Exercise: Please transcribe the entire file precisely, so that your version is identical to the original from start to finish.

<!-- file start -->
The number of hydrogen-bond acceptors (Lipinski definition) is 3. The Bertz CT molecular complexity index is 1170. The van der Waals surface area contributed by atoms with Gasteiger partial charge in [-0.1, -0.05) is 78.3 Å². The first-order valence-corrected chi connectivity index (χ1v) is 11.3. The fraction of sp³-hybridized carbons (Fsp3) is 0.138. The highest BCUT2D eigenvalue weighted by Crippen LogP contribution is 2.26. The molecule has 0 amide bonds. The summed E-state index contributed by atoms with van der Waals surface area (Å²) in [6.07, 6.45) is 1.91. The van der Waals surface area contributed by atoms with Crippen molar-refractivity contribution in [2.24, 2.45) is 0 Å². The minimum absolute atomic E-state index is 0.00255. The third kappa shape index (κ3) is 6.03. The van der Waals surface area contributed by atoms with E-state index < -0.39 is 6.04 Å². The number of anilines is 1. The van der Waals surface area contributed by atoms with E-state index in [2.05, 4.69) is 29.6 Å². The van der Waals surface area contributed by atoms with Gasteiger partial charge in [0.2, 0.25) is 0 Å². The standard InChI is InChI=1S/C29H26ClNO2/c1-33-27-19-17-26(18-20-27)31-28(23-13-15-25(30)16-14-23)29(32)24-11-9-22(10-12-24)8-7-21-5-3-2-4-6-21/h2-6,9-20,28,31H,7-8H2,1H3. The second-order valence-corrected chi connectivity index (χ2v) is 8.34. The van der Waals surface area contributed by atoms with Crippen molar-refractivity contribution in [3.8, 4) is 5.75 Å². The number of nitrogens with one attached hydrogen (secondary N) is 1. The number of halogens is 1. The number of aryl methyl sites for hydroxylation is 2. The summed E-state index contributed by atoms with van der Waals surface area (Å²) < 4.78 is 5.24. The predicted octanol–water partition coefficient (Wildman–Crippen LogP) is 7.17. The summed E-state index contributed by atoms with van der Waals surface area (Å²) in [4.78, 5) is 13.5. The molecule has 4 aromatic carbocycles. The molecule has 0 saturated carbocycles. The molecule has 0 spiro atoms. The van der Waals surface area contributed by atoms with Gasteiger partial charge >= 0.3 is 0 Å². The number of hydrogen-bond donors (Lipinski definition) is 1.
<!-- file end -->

The number of hydrogen-bond acceptors (Lipinski definition) is 3. The Bertz CT molecular complexity index is 1170. The van der Waals surface area contributed by atoms with Gasteiger partial charge in [-0.1, -0.05) is 78.3 Å². The first-order valence-corrected chi connectivity index (χ1v) is 11.3. The fraction of sp³-hybridized carbons (Fsp3) is 0.138. The highest BCUT2D eigenvalue weighted by Crippen LogP contribution is 2.26. The molecule has 0 amide bonds. The summed E-state index contributed by atoms with van der Waals surface area (Å²) in [6.07, 6.45) is 1.91. The van der Waals surface area contributed by atoms with Crippen molar-refractivity contribution in [2.24, 2.45) is 0 Å². The minimum absolute atomic E-state index is 0.00255. The third kappa shape index (κ3) is 6.03. The van der Waals surface area contributed by atoms with E-state index < -0.39 is 6.04 Å². The number of anilines is 1. The van der Waals surface area contributed by atoms with E-state index in [2.05, 4.69) is 29.6 Å². The van der Waals surface area contributed by atoms with Gasteiger partial charge in [0.2, 0.25) is 0 Å². The standard InChI is InChI=1S/C29H26ClNO2/c1-33-27-19-17-26(18-20-27)31-28(23-13-15-25(30)16-14-23)29(32)24-11-9-22(10-12-24)8-7-21-5-3-2-4-6-21/h2-6,9-20,28,31H,7-8H2,1H3. The second-order valence-corrected chi connectivity index (χ2v) is 8.34. The van der Waals surface area contributed by atoms with Crippen molar-refractivity contribution in [3.8, 4) is 5.75 Å². The number of nitrogens with one attached hydrogen (secondary N) is 1. The number of halogens is 1. The number of aryl methyl sites for hydroxylation is 2. The summed E-state index contributed by atoms with van der Waals surface area (Å²) < 4.78 is 5.24. The predicted octanol–water partition coefficient (Wildman–Crippen LogP) is 7.17. The summed E-state index contributed by atoms with van der Waals surface area (Å²) in [4.78, 5) is 13.5. The molecule has 4 aromatic carbocycles. The molecule has 0 saturated carbocycles. The molecule has 0 spiro atoms. The van der Waals surface area contributed by atoms with Gasteiger partial charge >= 0.3 is 0 Å². The number of hydrogen-bond donors (Lipinski definition) is 1.